As a child grows and develops, there are many considerations a parent or carer needs to make for the child’s best interest. One of which is whether or not they should start attending nursery. It can be hard to let go in the early stages, but nursery can be a positive change for both you and your child.
A good idea if you want to start making the transition is to research the top nurseries in your area and narrow down from there. Consider the type of nursery setting you’d like and how your child might adapt to different environments. Ultimately, the nursery needs to work for both of you, so location, structure, activities, cost, and reputation are all important factors.
However, if you’re not quite sold on the idea of a nursery yet, we’ve made a list of the top 5 ways a child can benefit below.
One of the key benefits of a child attending nursery is the social skills they develop as a result. It is quite possible that they will not have had much experience conversing with children of the same age prior to nursery, making it all the more important for them to attend when the time is right.
So important is socialising for children and their families, that which town a family will move to is often in a large part, dependent upon looking at which city or town is best for young families and those with young children.
Young children can learn to communicate with each other and the nursery practitioners, develop listening skills, share and take turns, as well as numerous other interactive techniques that are vital to their development.
Another benefit that goes hand in hand with socialising is the opportunity for children to build immunity. Whilst interacting with others every day, children will develop a stronger immune system to common infections including coughs and colds which are particularly prevalent among kids. They will also likely be outdoors more often getting fresh air and exercise, all of which are great for their health and wellness.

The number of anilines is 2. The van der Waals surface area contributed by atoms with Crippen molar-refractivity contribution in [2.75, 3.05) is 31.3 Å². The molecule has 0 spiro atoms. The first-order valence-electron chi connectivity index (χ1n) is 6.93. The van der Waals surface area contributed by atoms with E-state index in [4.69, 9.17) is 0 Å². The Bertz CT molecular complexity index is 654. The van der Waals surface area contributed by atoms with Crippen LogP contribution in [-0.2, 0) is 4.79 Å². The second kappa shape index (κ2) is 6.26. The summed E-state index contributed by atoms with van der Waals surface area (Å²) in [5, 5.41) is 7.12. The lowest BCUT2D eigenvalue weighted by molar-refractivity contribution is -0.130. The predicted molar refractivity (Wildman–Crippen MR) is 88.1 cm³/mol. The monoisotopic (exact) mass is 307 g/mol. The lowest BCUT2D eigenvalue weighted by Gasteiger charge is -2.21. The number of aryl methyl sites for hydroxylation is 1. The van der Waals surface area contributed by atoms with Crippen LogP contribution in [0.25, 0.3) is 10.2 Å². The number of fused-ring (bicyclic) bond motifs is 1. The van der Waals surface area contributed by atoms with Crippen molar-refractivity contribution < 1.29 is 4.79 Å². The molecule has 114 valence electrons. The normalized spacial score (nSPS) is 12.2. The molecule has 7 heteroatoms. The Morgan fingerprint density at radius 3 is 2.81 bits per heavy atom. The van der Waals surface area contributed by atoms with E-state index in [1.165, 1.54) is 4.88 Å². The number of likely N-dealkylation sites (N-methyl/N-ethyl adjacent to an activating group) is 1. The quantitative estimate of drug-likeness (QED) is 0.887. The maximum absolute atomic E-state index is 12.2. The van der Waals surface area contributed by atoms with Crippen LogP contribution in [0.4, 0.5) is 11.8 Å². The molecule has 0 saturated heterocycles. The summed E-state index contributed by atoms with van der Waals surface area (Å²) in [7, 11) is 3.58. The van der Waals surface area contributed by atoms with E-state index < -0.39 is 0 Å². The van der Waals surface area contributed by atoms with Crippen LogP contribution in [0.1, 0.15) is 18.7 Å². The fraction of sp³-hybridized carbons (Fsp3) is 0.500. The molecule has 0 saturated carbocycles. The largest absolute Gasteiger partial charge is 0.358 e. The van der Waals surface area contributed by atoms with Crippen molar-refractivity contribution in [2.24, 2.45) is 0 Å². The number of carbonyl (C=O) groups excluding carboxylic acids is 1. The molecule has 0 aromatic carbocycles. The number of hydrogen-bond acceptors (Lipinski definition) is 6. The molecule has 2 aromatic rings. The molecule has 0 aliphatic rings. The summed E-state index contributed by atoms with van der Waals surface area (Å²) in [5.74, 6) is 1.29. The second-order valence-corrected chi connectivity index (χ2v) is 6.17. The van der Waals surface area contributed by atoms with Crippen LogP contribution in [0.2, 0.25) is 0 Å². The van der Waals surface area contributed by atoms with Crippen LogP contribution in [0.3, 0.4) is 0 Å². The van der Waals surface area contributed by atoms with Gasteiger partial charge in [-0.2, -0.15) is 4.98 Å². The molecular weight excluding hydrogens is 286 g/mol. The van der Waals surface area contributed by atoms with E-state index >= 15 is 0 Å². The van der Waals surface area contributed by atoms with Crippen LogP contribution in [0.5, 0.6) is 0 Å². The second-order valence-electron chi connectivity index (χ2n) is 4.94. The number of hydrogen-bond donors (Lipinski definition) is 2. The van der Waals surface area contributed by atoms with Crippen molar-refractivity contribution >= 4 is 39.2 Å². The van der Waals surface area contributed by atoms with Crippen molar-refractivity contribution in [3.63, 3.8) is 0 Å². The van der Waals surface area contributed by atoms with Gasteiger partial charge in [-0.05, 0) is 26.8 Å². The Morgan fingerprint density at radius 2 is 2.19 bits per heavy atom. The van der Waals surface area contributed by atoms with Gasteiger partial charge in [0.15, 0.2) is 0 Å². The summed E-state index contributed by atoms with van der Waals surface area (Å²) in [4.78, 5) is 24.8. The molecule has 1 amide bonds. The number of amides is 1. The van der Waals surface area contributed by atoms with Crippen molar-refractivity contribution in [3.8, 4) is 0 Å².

Creating Structure And Routine
Nursery provides a natural routine to a child’s day. This structure can include naps, meal times, and activities which will get children used to routine and less likely to be stressed throughout the day.
Another key advantage of a nursery’s structure is that when a child knows what to expect, they can play a more active role in the tasks. For example, they will learn to tidy up before heading home which will hopefully be continued into their home life, making a child more cooperative and compassionate.
As nursery might well be the first time a child is away from their parent or guardian, it can certainly feel unsettling for both parties. Yet once this barrier is overcome, a nursery gives a child the facilities to build independence and confidence, with the freedom to explore and make friends.
This is crucial for a young person’s development and well-being by encouraging individuality and disposition. Getting a taste of the outside world might not always be attractive, but it is certainly in a child’s best interest. Nursery is therefore a foundation for children to thrive in the outside world and at home too.
Getting Prepared For School
Finally, many of the skills learnt at nursery can significantly help a child in the later transition to school.
From routine and structure, to socialising and independence, nursery can act as a template for a child’s educational experience, preparing them with the essential qualities to help them succeed elsewhere.
If a child does not attend nursery, it can be a real shock to the system when they first attend primary school as many of the skills developed in nursery might not have been fulfilled, making it a more traumatic and uneasy period. Nursery is therefore an ideal place for a child to grow into their best self, prepare for further education, and maintain a healthy lifestyle.